U.S. banking regulators have fined Citigroup $400 million for failing to correct “serious and longstanding deficiencies” in its risk-management systems.
Citigroup agreed to the fine as part of a settlement with the Office of the Comptroller of the Currency that also requires it to “take broad and comprehensive corrective actions to improve risk management, data governance, and internal controls.”
The bank also entered into a similar consent order with the Federal Reserve that said it had “not adequately remediated the longstanding enterprise-wide risk management and controls deficiencies” previously identified by the Fed.
The OCC cited deficiencies in Citigroup’s enterprise-wide risk management and compliance risk management programs, saying it failed to “adequately identify, measure, monitor, and control risk.”
“The public rebuke marks a major escalation of regulators’ efforts to get Citigroup to fix its risk systems,” The Wall Street Journal said, noting that for years, the Fed and the OCC have privately pushed the bank to “give priority to an overhaul of the systems.”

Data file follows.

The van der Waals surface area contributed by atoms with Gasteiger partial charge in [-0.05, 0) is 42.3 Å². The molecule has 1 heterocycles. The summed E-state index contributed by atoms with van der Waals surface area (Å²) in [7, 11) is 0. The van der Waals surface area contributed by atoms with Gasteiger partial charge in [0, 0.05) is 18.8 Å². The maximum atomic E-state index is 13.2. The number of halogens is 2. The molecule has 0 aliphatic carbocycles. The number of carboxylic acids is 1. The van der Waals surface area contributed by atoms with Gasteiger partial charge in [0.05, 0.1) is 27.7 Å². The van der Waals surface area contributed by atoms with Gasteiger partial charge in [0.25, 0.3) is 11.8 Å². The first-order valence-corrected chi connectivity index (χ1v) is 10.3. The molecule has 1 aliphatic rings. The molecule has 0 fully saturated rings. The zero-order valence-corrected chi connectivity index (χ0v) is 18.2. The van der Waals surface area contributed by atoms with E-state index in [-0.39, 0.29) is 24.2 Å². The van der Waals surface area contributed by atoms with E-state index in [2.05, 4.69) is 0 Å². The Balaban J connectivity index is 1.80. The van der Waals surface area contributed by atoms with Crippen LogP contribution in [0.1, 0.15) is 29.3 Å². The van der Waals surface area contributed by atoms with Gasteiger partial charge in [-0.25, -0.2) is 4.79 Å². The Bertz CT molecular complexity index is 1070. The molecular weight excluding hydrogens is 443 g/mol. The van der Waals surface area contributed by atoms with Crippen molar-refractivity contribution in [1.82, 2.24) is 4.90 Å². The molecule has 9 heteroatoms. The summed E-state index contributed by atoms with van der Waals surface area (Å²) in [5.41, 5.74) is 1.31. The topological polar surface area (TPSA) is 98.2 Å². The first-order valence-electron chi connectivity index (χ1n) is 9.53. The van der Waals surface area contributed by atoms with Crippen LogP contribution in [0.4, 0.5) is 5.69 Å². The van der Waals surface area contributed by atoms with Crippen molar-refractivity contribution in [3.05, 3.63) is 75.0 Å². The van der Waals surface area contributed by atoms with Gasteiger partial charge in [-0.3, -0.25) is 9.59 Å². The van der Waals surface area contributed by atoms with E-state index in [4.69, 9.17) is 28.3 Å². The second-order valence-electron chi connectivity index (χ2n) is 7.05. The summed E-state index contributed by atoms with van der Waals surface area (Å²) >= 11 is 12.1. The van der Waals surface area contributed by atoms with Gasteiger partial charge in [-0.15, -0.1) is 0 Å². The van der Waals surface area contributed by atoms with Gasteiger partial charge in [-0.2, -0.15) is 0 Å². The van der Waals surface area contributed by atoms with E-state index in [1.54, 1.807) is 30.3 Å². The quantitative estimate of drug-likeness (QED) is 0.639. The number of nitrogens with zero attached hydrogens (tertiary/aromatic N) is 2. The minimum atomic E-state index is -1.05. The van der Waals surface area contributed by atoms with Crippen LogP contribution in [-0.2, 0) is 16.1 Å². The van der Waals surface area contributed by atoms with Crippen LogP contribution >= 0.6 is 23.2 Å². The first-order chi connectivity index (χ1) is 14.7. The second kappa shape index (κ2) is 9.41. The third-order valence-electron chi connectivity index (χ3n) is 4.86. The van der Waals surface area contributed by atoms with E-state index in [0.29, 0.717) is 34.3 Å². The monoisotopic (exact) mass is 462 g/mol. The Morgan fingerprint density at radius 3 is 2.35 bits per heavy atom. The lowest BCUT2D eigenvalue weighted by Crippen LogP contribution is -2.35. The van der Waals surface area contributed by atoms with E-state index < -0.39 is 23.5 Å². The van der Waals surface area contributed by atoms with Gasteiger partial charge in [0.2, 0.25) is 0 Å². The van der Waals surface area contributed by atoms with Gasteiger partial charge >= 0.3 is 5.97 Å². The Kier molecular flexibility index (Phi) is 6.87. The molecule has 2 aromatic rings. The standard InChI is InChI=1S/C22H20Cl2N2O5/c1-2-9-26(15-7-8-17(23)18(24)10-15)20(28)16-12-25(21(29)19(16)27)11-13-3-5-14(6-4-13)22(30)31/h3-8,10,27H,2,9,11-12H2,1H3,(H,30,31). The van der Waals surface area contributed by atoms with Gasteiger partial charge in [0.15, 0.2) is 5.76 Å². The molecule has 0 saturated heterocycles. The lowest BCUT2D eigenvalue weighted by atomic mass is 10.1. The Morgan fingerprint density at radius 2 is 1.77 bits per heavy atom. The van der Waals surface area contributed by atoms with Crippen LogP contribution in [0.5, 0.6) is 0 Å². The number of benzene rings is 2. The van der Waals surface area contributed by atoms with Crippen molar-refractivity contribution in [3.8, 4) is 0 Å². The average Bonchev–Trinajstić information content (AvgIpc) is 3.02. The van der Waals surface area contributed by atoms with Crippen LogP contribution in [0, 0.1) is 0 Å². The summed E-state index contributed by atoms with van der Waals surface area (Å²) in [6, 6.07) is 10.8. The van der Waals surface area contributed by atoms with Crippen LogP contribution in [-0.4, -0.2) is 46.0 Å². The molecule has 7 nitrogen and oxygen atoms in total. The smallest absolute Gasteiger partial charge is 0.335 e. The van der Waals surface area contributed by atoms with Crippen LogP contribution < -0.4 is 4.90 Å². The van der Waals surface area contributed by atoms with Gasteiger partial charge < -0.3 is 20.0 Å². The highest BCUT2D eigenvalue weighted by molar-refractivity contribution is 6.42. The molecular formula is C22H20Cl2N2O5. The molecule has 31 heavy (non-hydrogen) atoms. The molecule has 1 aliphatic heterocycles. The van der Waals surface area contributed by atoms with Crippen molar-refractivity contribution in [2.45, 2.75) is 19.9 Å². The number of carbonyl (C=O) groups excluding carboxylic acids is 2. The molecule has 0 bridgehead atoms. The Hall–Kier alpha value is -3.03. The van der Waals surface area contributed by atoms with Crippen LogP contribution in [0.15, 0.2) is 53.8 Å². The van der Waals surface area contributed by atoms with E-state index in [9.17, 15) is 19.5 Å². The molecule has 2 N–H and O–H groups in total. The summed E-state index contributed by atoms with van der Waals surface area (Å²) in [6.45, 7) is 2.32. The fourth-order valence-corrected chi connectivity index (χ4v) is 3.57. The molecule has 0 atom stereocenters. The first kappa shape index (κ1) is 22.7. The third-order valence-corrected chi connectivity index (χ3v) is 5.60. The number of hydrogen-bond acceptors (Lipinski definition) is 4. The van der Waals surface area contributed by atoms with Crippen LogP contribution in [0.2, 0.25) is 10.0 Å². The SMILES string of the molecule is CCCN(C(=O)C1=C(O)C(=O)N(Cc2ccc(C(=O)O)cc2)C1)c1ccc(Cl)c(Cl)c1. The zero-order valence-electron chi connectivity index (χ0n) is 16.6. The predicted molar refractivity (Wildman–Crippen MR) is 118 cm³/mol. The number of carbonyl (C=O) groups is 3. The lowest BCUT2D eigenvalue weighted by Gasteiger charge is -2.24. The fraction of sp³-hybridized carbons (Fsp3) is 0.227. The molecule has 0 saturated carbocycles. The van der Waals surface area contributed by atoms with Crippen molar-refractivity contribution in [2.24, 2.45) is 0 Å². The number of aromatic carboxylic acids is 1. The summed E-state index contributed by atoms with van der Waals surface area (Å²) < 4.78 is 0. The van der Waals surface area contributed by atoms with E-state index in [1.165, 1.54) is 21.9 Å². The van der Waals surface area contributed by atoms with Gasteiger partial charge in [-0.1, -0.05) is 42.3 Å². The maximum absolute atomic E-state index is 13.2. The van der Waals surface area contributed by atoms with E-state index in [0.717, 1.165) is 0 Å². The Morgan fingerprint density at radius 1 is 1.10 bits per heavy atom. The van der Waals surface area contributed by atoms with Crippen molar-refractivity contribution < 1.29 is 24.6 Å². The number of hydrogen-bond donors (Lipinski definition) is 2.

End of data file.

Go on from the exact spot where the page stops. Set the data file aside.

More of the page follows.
“Their decision to issue consent orders requiring the changes indicates the pressure they were exerting behind the scenes wasn’t enough,” the WSJ added.
In August, Citigroup mistakenly paid $900 million to Revlon lenders who had sued the cosmetics company — an error that heightened concerns over its risk-management systems, which are a legacy of a string of deals in the 1990s that turned it into a financial powerhouse.
The bank said in a statement that it was disappointed to have fallen short of regulatory expectations and has “significant remediation projects” under way.
According to the Journal, “The risk-management overhaul is expected to be an expensive undertaking. Chief Financial Officer Mark Mason has said the bank would spend $1 billion on the work this year alone.”
Under the consent order with the Fed, the Citigroup board has 120 days to submit a plan describing how it will hold senior managers accountable for executing effective and sustainable remediation plans and ensure they fix the risk-management problems.
Jane Fraser, currently president and CEO of Global Consumer Banking, will succeed Michael Corbat as CEO in February.